A Decision Support Tool for Agricultural Applications Based on Computational Social Choice and Argumentation

A Decision Support Tool for Agricultural Applications Based on Computational Social Choice and Argumentation

Nikos Karanikolas, Pierre Bisquert, Patrice Buche, Christos Kaklamanis, Rallou Thomopoulos
DOI: 10.4018/IJAEIS.2018070104
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In the current article, the authors describe an applied procedure to support collective decision making for applications in agriculture. An extended 2-page abstract of this paper has been accepted by the EFITA WCCA congress and this manuscript is an extended version of this submission. The problem the authors are facing in this paper is how to reach the best decision regarding issues coming from agricultural engineering with the aid of Computational Social Choice (CSC) and Argumentation Framework (AF). In the literature of decision-making, several approaches from the domains of CSC and AF have been used autonomously to support decisions. It is our belief that with the combination of these two fields the authors can propose socially fair decisions which take into account both (1) the involved agents' preferences and (2) the justifications behind these preferences. Therefore, this article implements a software tool for decision-making which is composed of two main systems, i.e., the social choice system and the deliberation system. In this article, the authors describe thoroughly the social choice system of our tool and how it can be applied to different alternatives on the valorization of materials coming from agriculture. As an example, that is demonstrated an application of our tool in the context of Ecobiocap European project where several decision problems are to be addressed. These decision problems consist in finding the best solutions for questions regarding food packaging and end-of-life management.
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1. Introduction

Collective decision-making and preference aggregation are widely used in modern societies. The most well-known example of collective decision-making is political elections but it is not the only one since there are a number of situations where the aggregation of the individual preferences is needed to take a decision. Consider for example situations such as a group of friends choosing where to have dinner or a committee board choosing what is the best strategy for the company. In all these cases what we are seeking is a way to fairly aggregate the preferences of the individual agents into a collective preference and thus obtain a decision which satisfies the group as a total. This setting can be directly applied also in the decision-making for agricultural problems. Such an example is a problem where the decision lays in evaluating the interest and potential of marketing new generation packaging made of agro-waste materials. Here, the consumers are asked to express preferences among different packaging.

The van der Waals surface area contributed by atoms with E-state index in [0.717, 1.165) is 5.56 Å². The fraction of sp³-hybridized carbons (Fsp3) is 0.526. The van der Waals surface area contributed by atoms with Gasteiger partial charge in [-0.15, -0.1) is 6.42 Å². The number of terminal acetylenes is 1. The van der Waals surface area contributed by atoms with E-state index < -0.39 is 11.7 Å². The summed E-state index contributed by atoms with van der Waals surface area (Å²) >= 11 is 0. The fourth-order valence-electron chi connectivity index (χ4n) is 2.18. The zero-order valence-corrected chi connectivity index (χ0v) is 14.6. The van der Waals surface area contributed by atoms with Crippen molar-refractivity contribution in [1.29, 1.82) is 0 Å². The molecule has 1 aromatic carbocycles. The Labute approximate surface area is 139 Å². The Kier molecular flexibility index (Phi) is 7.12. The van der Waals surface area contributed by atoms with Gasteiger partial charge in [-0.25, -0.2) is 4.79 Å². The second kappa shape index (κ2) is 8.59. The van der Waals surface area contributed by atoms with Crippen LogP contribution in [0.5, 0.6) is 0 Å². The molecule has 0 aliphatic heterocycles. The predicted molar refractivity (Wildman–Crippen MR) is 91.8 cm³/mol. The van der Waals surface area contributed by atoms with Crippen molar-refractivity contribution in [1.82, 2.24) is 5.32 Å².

We are studying the classical collective decision-making problem, where we have a set of alternative options and a set of agents and each agent is called to express her preference over the alternatives by producing a linear order on them. In most of these collective decision-making problems the preference aggregation is done by using simple aggregation methods, such as the plurality voting rule, and the tools that are used are simple and not even intended to serve this purpose. For example, doodle is one such unsuitable tool that is used for preference aggregation while its original functionality was for scheduling joint activities. Therefore, we propose a procedure for supporting more complex collective decision-making problems, which can be directly applied in the context of agricultural applications. Our objective is to expand this classical collective decision-making problem by asking the agents to consider the reasoning behind the linear ordering of the alternatives. Hence, the goal of this work is to build, i.e., design and implement, a software tool for decision-making that takes into account theoretical insights from social choice and argumentation in order to propose social fair decisions that take into account the preferences of the agents and the reasoning behind these preferences.

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